Not everything I write is in the same style. The Third Story suits my genre-parody style, so I wrote that for myself. The characters aren’t supposed to be real women; they’re comments on star-acting. Allergist’s Wife, for example, was much more naturalistic, and having me play one of those roles would’ve made it seem like it was in the same style of Vampire Lesbians of Sodom. Although sometimes I wonder if I’m being hypocritical, because I had to really fight hard to get the rights to play Auntie Mame. The Lawrence and Lee estate didn’t ever want to allow a man to play that part because they didn’t want it to turn into a camp piece. I had to write letters saying that I was going to play it very much like Roz Russell, and that I wasn’t making fun of it. At the same time, I would receive letters from theater companies who wanted to do Allergist’s Wife and cast a guy in drag in one of the roles, and I said, “Absolutely not. You can’t play Allergist’s Wife like you’re doing Psycho Beach Party."
What happened to plans of a film version of Allergist’s Wife?
A wonderful producer optioned it and paid me a lot of money to write the screenplay, and we both felt that the screenplay was an improvement on the play. Then he had a terrible time getting a production company to make a movie about middle-aged Jews in New York. One studio head said, “Can you make the Michelle Lee character 20 years old?” So it’s sitting in limbo. At one point we sent the script to Barbra Streisand, and there was a brief flurry of e-mails about her doing it at HBO. Then some emissary basically said that if Streisand was going to return to the screen, it should be in a role of import. Of course, then she did Meet the Fockers. But who knows what Streisand really wanted or if she really even looked at it.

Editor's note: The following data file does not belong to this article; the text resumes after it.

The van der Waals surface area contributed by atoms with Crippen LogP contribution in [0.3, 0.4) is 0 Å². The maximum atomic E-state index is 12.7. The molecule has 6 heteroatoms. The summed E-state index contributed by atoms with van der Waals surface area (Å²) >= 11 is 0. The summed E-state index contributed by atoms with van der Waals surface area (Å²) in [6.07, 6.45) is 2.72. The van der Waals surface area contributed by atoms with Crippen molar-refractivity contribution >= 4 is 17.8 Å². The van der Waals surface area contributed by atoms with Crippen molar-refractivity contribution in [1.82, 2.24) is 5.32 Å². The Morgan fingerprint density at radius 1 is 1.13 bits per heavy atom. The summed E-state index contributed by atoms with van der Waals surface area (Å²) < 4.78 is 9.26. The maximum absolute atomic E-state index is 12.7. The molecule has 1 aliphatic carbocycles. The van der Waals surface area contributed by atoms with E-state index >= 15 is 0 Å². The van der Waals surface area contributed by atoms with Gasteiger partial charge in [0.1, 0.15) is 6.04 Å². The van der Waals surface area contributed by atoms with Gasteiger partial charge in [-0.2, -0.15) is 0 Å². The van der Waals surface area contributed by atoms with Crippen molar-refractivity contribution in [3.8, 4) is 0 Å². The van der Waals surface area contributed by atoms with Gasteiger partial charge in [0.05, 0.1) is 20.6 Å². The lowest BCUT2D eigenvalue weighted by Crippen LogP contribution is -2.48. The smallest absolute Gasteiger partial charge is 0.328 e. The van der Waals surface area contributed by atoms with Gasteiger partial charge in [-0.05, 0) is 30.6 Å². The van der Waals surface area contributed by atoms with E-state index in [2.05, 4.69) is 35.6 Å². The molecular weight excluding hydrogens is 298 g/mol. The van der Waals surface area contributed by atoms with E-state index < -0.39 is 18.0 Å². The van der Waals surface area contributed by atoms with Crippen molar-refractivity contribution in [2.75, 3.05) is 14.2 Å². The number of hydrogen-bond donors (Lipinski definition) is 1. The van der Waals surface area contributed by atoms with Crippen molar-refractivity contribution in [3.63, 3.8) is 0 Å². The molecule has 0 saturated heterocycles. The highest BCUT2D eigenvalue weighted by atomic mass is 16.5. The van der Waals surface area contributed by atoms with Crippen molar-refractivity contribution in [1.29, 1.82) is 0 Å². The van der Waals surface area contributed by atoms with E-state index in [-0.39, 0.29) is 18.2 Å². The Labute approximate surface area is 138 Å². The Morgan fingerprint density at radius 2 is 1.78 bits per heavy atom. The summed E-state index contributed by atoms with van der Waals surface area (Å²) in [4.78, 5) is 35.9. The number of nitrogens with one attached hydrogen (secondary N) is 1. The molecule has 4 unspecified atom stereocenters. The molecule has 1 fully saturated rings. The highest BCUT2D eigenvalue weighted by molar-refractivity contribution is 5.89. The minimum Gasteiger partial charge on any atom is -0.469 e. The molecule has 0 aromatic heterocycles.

If I were a young homosexual in desperate need of classic cinematic education, what would be my required viewing?
The two essentials would be All About Eve and Sunset Boulevard. It’s interesting because they’re two of the most totemic films in gay camp culture, and yet both movies were written and directed by very heterosexual men. Then one of my favorite movies of all time — and it’s never on anybody’s top 10 list, but I’m a major Judy fan — is Judy’s last movie, I Could Go on Singing. That would be number 3. Actually, I conduct an unofficial film course for new friends — mainly young actors who come to my plays and haven’t seen a lot of old movies — and I have a list of films they should see. It’s an idiosyncratic list, but I think it’s a good one. I differentiate between “movies you should see” and “movies you should see just because I love them.” In a way I get very jealous thinking of all the pleasure they’ll have seeing these movies for the first time. It’s fun to watch them again with someone who’s never seen them before. It’s almost like seeing it fresh.